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Public Health Nutr. 2014 Dec;17(12):2798-805. doi: 10.1017/S1368980013003212. Epub 2013 Nov 28.

Liver intake in 24-59-month-old children from an impoverished South African community provides enough vitamin A to meet requirements.

Author information

1
1Integrated Nutrition Programme,Department of Health,Northern Cape,South Africa.
2
2Nutritional Intervention Research Unit,Medical Research Council,PO Box 19070,Tygerberg 7505,Cape Town,South Africa.
3
3Biostatistics Unit,Medical Research Council,Cape Town,South Africa.
4
4Division of Human Nutrition, Faculty of Medicine and Health Sciences,Stellenbosch University,Stellenbosch,South Africa.

Abstract

OBJECTIVE:

To assess the contribution of liver to the vitamin A intake of 24-59-month-old children from an impoverished South African community where liver is frequently consumed and vitamin A deficiency previously shown to be absent.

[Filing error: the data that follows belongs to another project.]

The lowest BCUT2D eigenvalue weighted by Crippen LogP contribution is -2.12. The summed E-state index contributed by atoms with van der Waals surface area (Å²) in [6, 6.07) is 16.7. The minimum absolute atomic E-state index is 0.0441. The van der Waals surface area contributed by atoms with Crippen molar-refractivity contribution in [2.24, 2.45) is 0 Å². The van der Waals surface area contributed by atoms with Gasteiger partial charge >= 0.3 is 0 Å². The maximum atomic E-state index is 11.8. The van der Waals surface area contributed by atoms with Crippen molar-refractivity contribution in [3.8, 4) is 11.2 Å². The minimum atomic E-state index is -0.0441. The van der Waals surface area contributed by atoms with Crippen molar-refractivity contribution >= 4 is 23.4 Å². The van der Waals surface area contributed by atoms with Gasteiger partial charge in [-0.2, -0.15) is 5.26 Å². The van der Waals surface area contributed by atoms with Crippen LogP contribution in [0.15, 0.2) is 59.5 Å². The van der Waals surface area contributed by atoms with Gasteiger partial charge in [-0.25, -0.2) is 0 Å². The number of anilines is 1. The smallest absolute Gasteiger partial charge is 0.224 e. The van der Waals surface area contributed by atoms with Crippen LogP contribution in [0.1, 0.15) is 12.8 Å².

DESIGN:

Cross-sectional.

SETTING:

Northern Cape Province, South Africa.

SUBJECTS:

Children aged 24-59 months (n 150). Vitamin A intake from liver was assessed using a single 24 h recall and a quantified liver frequency questionnaire. In addition, information on vitamin A intake via the national fortification programme was obtained from the 24 h recall and information on vitamin A supplementation from the Road-to-Health Chart. Height, weight and socio-economic data were also collected.

RESULTS:

Stunting, underweight and wasting were prevalent in 36·9 %, 25·5 % and 12·1 % of children. Mean daily vitamin A intake from liver was 537 and 325 μg retinol equivalents measured by the 24 h recall and liver frequency questionnaire, respectively. Liver was consumed in 92·7 % of households and by 84·7 % of children; liver intake was inversely related to socio-economic status (P < 0·05). The food fortification programme contributed 80 μg retinol equivalents and the vitamin A supplementation programme 122 μg retinol equivalents to daily vitamin A intake.

CONCLUSIONS:

The study showed that liver alone provided more than 100 % of the Estimated Average Requirement of the pre-school children in this impoverished community. The results also challenge the notion generally held by international health bodies that vitamin A deficiency, poor anthropometric status and poverty go together, and reinforces the fact that South Africa is a culturally diverse society for which targeted interventions are required.

PMID:
24476795
DOI:
10.1017/S1368980013003212
[Indexed for MEDLINE]
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